Defense Department To Produce Radio Novela In Colombia

The U.S. Department of Defense is looking for a writer and producer for a new radio novela in Colombia. Weekend Edition Sunday host Rachel Martin reports that this radio soap opera will have a decidedly anti-guerrilla message.

Copyright © 2013 NPR. For personal, noncommercial use only. See Terms of Use. For other uses, prior permission required.


UNIDENTIFIED MAN: (Singing in foreign language)


Drug, guns, steamy romance. It is not called "El Cartel" for nothing.


MARTIN: "El Cartel" was one of Colombia's top rated narco telenovelas, to TV soap operas that romanticized the country's drug cartels.


MARTIN: Most Colombians are not wrapped up in the drug trade or guerrilla warfare, but these shows are really popular. So much so that now the U.S. Department of Defense wants to put out their own novela to try to send a different kind of message. Last week, the U.S. Army said it's looking for someone who can write and produce 20 15-minute episodes for a radio soap opera.

They want the scripts to encourage armed guerrilla groups in Colombia to put down their weapons. And they're hoping that radio, which can reach isolated areas, will encourage peace in remote places where violence can thrive.

So if you've been longing for a chance to write that yarn about the notorious drug lord who wakes up one morning and sees the error of his ways, sharpen your pencils and brush up on your Spanish. Proposals are due June 5th.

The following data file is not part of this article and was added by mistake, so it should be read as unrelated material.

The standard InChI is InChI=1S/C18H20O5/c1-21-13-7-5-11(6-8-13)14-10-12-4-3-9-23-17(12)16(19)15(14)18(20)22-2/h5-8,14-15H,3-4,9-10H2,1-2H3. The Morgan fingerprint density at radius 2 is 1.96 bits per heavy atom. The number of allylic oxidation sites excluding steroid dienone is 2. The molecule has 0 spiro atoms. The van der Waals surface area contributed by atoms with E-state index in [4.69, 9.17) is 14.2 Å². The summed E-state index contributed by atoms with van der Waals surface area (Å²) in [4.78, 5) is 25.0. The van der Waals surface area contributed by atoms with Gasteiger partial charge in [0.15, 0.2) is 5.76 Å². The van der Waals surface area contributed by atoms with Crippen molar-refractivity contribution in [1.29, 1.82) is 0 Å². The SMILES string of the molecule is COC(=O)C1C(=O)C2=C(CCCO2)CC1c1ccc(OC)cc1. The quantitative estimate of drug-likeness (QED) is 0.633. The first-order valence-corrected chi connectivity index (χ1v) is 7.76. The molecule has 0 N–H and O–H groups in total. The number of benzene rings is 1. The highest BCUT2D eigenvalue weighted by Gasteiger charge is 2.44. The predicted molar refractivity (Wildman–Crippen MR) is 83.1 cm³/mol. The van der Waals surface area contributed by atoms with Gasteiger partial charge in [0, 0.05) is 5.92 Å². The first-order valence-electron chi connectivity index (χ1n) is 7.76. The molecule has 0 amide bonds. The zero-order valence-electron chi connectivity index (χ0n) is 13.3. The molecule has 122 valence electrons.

UNIDENTIFIED MAN: (Singing in foreign language)


MARTIN: Tomorrow on MORNING EDITION, we'll hear from a quintessentially American city, Detroit. The city has a pretty tight budget these days. So tight that when a homeless person dies, the city sometimes waits more than a year to bury them. That story and the day's top news on NPR's MORNING EDITION.


MARTIN: And you're listening to NPR News.

Copyright © 2013 NPR. All rights reserved. No quotes from the materials contained herein may be used in any media without attribution to NPR. This transcript is provided for personal, noncommercial use only, pursuant to our Terms of Use. Any other use requires NPR's prior permission. Visit our permissions page for further information.

NPR transcripts are created on a rush deadline by a contractor for NPR, and accuracy and availability may vary. This text may not be in its final form and may be updated or revised in the future. Please be aware that the authoritative record of NPR's programming is the audio.



Please keep your community civil. All comments must follow the Community rules and terms of use, and will be moderated prior to posting. NPR reserves the right to use the comments we receive, in whole or in part, and to use the commenter's name and location, in any medium. See also the Terms of Use, Privacy Policy and Community FAQ.